• You look for the differences in other alcoholics and addicts, not the similarities. When we think we are different from the addict who was on the streets, the alcoholic housewife who only drank at home or the teenager who hit bottom early in life, then our disease is talking. The circumstances of our decline into alcoholism and addiction may be different from others but the disease isn’t. Our disease will tell us we are different because it wants to keep us away from our peers.
  • You decide you can handle a new relationship as well as getting sober. Your disease wants to get laid so when the new relationship goes south (as they very often do in early sobriety) you’ll get drunk or high. More on dating in early recovery here

Obviously these are just some of the ways we can get off track, if you want to add any, please feel free to make a comment.

snowOne of the most important pieces of advice I was given in early recovery was not to start dating or become  involved in a new intimate relationship during the first year of sobriety.  Did I listen to that advice? Nope,  did I relapse? Yes. Did it stop me from doing it again? I’m afraid not.  So why did I keep putting my sobriety in jeopardy so that I could be in a relationship?

I realize now that it was because I was not serious about my sobriety,  sure I thought I was, but my actions spoke otherwise because I was choosing romance over recovery. I got a rush from feeling attractive to someone after years of feeling like shit. I enjoyed being the center of someone’s universe, even if that person was as sick as I was. I didn’t know this at the time, I thought I knew what I was doing and that I was in control of the situation. I wasn’t going to relapse if the relationship went wrong, I was stronger than that.

The first time my disease proved me wrong was when I had  two months sober and I got into a relationship with another person who was also in recovery. Things were okay for a while, he seemed a little possessive but I told myself that was because he liked me so much.  As soon as the going got rough and he became more demanding, I drank and it turned out that the new center of my universe drank too. He also beat me unconscious, choked me until I blacked out, held me down with a knife, leaving me black and blue with a deep gash in my neck.

I had thought he was a decent person, he had three years sobriety for God’s sake – that’s amount to being a Saint to someone like me who only had two months!  I was blinded by the fact that he had some time in recovery, but what I didn’t see was what he wasn’t doing. He wasn’t working the steps, he wasn’t working with a Sponsor and he wasn’t going to meetings but the biggest sign that things weren’t quite right was that he was willing to date a newcomer. Anyone who has some time in recovery and works a serious program knows that dating a newcomer is a something you just don’t do. I didn’t know any of this though because I was the newcomer and I didn’t know the things to look out for, sure people told me not to date but I thought I knew better and I could handle it. Obviously that wasn’t the case.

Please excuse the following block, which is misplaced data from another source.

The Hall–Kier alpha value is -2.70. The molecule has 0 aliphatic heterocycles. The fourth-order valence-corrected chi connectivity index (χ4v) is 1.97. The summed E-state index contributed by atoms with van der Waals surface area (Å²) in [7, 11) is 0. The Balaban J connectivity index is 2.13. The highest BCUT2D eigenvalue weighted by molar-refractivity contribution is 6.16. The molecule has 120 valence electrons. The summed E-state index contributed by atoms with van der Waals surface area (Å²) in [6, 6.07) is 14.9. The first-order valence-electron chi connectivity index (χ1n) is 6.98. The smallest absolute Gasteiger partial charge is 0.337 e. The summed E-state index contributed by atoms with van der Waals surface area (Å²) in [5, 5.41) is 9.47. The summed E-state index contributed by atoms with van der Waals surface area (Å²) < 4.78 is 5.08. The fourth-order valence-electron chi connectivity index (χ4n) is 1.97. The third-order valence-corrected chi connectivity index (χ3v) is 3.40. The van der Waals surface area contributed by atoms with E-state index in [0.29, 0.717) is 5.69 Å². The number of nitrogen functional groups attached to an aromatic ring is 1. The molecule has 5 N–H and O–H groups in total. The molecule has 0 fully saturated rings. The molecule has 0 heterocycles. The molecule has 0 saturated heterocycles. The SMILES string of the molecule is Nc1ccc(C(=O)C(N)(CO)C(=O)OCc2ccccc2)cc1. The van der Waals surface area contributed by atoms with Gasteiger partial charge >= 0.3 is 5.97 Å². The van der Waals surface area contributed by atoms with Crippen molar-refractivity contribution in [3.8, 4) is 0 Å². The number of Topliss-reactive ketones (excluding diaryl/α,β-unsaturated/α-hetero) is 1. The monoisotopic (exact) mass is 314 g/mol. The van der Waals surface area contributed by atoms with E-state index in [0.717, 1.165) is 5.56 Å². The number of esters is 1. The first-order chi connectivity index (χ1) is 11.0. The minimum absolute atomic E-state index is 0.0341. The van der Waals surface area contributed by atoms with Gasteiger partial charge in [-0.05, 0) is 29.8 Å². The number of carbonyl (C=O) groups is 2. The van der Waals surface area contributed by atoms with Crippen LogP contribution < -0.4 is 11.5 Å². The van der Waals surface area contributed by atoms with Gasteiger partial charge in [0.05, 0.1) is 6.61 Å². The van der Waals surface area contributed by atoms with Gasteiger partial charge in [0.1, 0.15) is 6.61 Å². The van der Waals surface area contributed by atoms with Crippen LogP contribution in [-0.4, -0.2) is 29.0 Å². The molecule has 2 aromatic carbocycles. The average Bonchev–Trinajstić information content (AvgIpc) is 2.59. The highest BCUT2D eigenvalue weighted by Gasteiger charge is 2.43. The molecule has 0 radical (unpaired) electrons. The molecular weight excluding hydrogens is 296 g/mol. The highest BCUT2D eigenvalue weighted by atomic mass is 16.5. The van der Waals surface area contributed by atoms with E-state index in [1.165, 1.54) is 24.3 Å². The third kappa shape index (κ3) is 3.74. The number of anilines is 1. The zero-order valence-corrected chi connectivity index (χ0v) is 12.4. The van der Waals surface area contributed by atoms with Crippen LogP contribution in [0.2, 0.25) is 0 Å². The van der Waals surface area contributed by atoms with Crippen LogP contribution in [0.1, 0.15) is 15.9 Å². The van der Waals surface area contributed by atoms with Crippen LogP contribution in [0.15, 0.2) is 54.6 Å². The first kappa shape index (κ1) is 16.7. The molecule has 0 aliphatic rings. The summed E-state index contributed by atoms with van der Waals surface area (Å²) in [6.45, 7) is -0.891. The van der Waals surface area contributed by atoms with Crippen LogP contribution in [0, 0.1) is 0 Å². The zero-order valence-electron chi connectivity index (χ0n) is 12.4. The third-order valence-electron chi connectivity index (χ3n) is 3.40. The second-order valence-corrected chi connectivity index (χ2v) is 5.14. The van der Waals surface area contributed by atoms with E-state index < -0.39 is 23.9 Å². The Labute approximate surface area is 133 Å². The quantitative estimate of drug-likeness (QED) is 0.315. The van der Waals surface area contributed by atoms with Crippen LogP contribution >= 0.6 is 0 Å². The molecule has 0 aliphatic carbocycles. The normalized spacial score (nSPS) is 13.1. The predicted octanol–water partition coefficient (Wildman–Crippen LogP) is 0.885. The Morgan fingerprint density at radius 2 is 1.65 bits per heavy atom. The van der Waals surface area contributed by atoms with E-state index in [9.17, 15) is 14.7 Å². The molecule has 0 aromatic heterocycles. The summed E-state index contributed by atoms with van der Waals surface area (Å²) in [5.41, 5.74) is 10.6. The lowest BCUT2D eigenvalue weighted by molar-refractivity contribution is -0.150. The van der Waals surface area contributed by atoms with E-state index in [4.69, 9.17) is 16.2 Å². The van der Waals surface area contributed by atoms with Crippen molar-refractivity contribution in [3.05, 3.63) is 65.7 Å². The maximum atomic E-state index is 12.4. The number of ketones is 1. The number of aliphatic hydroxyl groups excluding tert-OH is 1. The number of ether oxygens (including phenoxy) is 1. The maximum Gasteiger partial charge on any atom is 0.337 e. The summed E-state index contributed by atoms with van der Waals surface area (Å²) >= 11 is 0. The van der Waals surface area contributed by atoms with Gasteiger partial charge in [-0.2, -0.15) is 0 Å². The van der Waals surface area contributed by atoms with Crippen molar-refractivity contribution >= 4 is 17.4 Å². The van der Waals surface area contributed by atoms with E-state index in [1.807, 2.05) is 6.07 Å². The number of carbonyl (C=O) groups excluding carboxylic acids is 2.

I wasn’t putting my sobriety as my number one priority, I wanted to get my needs met. I sat in those meetings and I didn’t really listen, I was checking out the cute guys and if they paid attention to me it fed my ego and made me feel better about myself. I wanted that quick fix, just like booze gave me and I was looking to another person to fix me, instead of looking for a spiritual solution, I was going for a sexual one. Yet, I did it time and time again. The next time I tried romance instead of recovery, I dated another newcomer who was just as dazed and confused as I was and didn’t know any better. The relationship fizzled and I was devastated. I thought he was different, but he was sick, just like me and was also looking to another person to fix him and it just didn’t work.

The next time I decided I knew best was with a person who had five years in recovery and by all outward appearances, looked like a posterchild for working a perfect program.  Eight months later I found out that he might have had an addiction to alcohol but he also had one to prostitutes and he’d been paying for sex for years and all through our eight month relationship. I was shocked and terrified, got an Aids test and I drank until I got the results.

I’d finally had enough. I came back after that relapse and I decided that this time I was going to choose my sobriety over sex and put all of my efforts into my recovery. I was lucky, I got to come back after my relapses, some people don’t get that luxury, the next time any of us drinks could be the last. I wish I had listened when people told me not to date as a newcomer, but maybe I had to go through what I went through to realize that my priority had to be recovery not romance. I’m just thankful that I got to live long enough to find that out.